Gesa Hansen comes from a long line of furniture designers. “My mother would take me to all the design fairs from the time I was four,” says Hansen, who is Danish and German. “Furniture is so natural for her,” says the German photographer Nathalie Mohadjer—Hansen’s frequent collaborator and best friend—who shot the images accompanying this story. The two met while studying at the famous Bauhaus University, in Weimar, Germany. “In school, in the product design classes, everyone asked [Gesa], ‘How do you know everything already?’”
Wanting to strike out on her own path, Hansen, whose father is the Danish furniture designer Hans Hansen, got her diploma in product design. “I needed something new, for me,” she says. But by the end of her studies, she had found her way back to furniture.
“I still do graphic design, but it’s a real effort—it’s really work for me,” says Hansen, who moved to Paris to work for the architect Jean Nouvel. “With furniture, it’s building up in my mind the whole time, and at one point it just comes out.”
Family is a recurring theme for Hansen, who launched her own line of furniture under the name the Hansen Family in 2009. Remix is a Scandinavian-influenced collection consisting of a dozen solid-oak pieces—including a slick, but comfy, felt sleeper sofa and
a teardrop-shaped coffee table. “When I created it, it had to do with the idea of ethics,” she says. “Working with local wood, paying people a decent wage. I wanted to do something honest. I didn’t expect it to be so successful.” But it was, winning two Red Dot awards and a
Good Design Award from the Chicago Athenaeum. It also earned a nomination for the 2011 German Design Award.
“I think one is always more inspired by the grandfather’s generation than the father’s generation,” Hansen says, noting that both of her grandfathers worked with wood. “My father was inspired by the Bauhaus. I’m inspired by the Bauhaus as well. But what I’m really drawn to is the 1950s, the wood.”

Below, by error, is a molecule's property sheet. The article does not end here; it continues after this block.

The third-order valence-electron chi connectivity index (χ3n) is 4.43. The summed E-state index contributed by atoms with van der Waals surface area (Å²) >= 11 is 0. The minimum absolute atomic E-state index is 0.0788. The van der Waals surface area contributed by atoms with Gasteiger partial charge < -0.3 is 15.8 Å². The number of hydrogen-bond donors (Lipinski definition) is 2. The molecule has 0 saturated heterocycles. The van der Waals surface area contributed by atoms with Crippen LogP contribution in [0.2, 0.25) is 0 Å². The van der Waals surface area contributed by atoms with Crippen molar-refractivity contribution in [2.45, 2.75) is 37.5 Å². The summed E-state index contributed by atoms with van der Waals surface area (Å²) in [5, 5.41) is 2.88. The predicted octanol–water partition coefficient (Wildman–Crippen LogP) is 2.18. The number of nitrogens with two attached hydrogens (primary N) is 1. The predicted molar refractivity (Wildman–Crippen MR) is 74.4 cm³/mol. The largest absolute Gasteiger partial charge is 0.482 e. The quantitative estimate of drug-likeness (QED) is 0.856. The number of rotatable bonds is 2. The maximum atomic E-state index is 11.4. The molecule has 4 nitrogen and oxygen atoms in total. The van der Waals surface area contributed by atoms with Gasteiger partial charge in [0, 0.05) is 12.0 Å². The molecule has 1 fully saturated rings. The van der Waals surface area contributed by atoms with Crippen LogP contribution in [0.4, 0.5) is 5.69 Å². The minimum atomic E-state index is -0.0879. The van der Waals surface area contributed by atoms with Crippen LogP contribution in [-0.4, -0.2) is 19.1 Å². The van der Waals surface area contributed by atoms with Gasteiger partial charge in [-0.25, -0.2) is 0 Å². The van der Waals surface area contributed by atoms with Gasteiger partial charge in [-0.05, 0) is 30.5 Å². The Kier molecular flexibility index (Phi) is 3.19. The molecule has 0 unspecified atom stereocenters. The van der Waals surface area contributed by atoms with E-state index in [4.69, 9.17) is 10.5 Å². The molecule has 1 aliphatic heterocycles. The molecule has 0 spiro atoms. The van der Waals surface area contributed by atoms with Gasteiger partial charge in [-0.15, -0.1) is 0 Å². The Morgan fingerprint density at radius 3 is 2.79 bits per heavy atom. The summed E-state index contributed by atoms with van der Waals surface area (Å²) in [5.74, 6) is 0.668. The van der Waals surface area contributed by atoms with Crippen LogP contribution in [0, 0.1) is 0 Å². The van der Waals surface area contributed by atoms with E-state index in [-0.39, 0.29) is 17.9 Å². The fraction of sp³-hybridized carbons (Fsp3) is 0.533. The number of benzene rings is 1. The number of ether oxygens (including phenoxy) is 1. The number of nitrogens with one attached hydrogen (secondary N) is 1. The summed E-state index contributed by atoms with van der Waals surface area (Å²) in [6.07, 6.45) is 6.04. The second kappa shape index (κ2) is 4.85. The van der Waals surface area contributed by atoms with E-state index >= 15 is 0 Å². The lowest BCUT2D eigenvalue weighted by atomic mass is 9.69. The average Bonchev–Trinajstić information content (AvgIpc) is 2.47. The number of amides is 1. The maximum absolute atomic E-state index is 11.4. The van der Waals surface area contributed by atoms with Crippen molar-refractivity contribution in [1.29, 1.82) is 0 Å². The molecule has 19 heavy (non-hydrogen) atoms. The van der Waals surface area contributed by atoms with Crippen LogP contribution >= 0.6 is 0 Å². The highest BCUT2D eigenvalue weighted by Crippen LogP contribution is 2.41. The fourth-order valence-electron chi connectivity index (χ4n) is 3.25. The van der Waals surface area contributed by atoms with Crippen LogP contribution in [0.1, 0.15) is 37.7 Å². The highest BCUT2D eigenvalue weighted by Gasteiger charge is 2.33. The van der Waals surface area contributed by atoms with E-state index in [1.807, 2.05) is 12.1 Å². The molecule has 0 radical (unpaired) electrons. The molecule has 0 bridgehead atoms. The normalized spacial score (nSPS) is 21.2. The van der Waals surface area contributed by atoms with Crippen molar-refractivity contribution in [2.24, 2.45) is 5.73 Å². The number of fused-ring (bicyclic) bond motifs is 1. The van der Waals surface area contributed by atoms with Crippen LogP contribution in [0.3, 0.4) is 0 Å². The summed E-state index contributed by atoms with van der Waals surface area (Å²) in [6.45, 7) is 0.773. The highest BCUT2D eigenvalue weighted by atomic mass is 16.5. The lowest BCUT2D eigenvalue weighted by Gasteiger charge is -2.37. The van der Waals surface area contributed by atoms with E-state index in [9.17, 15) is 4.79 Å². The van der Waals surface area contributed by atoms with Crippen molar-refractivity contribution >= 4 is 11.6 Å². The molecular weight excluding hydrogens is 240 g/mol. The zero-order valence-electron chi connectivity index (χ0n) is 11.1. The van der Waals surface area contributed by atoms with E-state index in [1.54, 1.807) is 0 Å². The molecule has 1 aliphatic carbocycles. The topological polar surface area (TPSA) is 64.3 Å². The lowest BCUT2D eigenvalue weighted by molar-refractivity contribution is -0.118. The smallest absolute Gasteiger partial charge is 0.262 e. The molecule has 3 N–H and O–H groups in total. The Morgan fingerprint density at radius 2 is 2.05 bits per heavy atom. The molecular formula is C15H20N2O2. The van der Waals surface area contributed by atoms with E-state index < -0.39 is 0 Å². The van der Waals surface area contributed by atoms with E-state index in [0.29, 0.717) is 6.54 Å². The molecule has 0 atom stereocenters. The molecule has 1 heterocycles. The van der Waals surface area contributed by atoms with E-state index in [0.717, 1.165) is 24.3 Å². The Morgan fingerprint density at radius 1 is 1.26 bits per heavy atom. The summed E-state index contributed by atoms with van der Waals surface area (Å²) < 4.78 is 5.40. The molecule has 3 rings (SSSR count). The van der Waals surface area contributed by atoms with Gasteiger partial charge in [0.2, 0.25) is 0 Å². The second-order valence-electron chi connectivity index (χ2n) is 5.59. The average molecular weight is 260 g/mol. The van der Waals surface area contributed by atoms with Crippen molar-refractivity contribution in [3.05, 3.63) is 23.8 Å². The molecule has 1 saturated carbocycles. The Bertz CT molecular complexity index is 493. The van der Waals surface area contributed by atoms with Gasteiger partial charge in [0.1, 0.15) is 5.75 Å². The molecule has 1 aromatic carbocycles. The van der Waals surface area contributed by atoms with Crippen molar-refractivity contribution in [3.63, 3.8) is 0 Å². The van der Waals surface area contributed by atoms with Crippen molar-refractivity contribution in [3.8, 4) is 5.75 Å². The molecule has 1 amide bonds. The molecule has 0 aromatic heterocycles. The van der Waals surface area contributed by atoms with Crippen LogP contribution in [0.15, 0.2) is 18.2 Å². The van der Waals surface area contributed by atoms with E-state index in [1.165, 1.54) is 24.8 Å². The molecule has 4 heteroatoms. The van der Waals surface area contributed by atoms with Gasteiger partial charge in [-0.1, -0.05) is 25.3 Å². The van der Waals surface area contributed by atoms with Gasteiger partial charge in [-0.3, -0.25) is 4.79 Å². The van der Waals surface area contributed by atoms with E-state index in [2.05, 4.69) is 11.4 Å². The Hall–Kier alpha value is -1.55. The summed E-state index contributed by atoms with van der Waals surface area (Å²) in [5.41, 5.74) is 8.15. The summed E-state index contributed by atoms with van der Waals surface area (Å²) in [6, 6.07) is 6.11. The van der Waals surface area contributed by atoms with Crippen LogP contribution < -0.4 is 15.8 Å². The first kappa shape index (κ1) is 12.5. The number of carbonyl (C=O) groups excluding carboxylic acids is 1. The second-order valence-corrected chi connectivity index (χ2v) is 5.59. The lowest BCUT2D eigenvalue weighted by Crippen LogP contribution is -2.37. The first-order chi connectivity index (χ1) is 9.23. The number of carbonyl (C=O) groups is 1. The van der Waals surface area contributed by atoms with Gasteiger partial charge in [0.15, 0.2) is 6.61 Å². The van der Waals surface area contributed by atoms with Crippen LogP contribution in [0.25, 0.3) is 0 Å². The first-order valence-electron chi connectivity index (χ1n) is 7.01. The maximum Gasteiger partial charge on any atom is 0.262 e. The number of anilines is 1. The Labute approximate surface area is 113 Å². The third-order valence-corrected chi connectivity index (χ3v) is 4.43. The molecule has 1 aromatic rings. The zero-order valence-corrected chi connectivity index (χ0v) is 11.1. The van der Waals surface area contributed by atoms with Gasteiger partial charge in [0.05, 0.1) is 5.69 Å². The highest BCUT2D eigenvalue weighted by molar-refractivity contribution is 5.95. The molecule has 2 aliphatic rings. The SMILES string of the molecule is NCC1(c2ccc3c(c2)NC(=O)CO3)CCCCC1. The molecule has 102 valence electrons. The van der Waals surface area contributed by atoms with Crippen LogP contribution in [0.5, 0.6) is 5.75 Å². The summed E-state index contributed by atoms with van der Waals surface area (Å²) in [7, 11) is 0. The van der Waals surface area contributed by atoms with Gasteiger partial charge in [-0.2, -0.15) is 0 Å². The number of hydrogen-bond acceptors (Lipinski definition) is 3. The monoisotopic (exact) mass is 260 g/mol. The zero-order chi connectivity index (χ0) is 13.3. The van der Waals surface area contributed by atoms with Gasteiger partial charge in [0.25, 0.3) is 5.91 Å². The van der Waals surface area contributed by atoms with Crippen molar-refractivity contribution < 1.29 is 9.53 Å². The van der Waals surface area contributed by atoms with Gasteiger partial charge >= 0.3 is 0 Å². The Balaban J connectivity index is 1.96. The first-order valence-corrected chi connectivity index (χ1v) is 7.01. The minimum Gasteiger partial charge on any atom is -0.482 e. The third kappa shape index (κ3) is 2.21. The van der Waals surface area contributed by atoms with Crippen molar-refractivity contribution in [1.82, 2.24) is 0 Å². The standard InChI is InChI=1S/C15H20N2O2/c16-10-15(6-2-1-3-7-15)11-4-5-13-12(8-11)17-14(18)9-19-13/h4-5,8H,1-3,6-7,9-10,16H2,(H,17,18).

The Hansen Family label was born when Hansen returned to Paris after a brief, if aesthetically important, stint working in Japan. Frustrated that her designs were undergoing so many changes that she didn’t recognize them when they were finished, she decided to create her own pieces.
On a trip home to Germany, she and her father reopened an old family woodshop and recruited a team to work there. “It’s next to a stream, and the machines are water powered. The river is crystal clear, in the middle of the forest. You feel like you’re in another time. My daughter loves it there,” says Hansen of her three-year-old, Lou.
Now that the Hansen Family collection has taken off, Hansen travels regularly between Paris and her German woodshop. While Hansen says she is addicted to Paris for its inimitable sense of chic, she also feels that the city is conducive to her work. “I think I need Paris’s spark,” she explains. “There’s this creative exchange. And it’s important to be here, to maintain those relationships.”
Following her recent divorce, Hansen moved to a ground-floor studio that is just over 500 square feet. The new apartment has prompted several prototypes in just a few short months, including a dining table. “You see,” she says, pointing to a magazine photograph of an early version in her former kitchen, “I just crossed the legs.” Then she added a rounded marble-plate top. “I fixed it in a way you can remove it. So it’s easier for transport.”
Hansen credits her apartment—along with her job as an interior designer—with expanding her material horizons. “My first collection was only wood,” she says. “I’m ready to mix materials.” The marble tabletop, for example, was a result of her cake baking. “I put marble on the kitchen bar because I wouldn’t need a plate. So now, I wake up and see the cake. I can cut a slice and drink a cup of coffee.”
New routines such as this one have inspired Hansen’s current fascination with the idea of ritual. “When Lou comes home now, she always puts her shoes under the tea bench,” a low oak piece that Hansen designed recently in collaboration with a Japanese colleague. “Her favorite place to sit is by the windows, so I’m going to make some cushions for her there.”
“I think ‘ritual’ might even be the name of my next collection,” says Hansen, who looks around the small but comfortable space with palpable satisfaction. “Now I just need a place for my keys.”